Net cages for fattening salmon in Norway (Photo: Brataffe / Wikimedia)

Years of suffering


The suffering of fish in aquaculture lasts much longer than when caught in the wild: from the first to the last day of life, one to several years depending on the fish species.


Farmed fishes live day after day together with many conspecifics in an artificial, stimulus-free and confined environment in which they can only live out their natural needs and the behavioural patterns of their species to a very limited extent. Even if this deficit "does not hurt" in the sense of pain, it is permanent suffering and frustration.

This is not due to the malice of the fish farmers, but to a lack of verified knowledge about what the fish of a certain species would need apart from food and oxygen. Making this knowledge available is the intention of our database fair-fish database.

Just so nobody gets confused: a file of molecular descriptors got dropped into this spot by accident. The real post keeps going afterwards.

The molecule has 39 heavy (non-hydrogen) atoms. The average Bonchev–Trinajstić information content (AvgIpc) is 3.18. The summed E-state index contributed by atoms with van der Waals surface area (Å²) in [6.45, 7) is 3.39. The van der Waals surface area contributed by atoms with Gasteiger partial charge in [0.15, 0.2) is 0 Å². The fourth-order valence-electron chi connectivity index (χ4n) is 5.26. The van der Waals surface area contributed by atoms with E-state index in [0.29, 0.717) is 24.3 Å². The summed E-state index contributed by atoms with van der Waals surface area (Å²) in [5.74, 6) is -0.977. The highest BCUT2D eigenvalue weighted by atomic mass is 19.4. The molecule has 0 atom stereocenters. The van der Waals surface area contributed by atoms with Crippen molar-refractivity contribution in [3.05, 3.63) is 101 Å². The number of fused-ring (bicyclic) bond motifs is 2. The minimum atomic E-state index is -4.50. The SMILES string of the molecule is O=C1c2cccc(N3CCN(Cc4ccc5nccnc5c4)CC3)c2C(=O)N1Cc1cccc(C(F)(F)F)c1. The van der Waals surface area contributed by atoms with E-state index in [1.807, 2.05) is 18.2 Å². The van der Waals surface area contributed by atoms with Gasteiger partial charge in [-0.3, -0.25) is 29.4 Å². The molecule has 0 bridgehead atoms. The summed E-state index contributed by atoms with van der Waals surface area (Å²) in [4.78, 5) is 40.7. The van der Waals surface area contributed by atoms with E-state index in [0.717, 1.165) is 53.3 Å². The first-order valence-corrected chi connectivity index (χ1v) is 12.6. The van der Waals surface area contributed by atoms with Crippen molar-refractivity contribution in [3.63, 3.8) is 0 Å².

Demand for fish welfare

For a few years now, more and more fish farmers have been thinking about the welfare of their animals. Fish welfare could one day be the deciding factor for sales at good prices. Several labels are in the process of adding fish welfare criteria to their guidelines.


Flow channel of the organic trout farm Blausee furnished with screens and awnings, as once suggested by fair-fish. (Photo: Studer/fair-fish)


Billo Heinzpeter Studer (ed., 2021):
Fish welfare in aquaculture—problems and approaches.International Society of lLvesock Husbandry (IGN).

Pablo Arechavala-Lopez and João Luis Saraiva (eds., 2019): Welfare of Cultured and Experimental Fishes. MDPI books.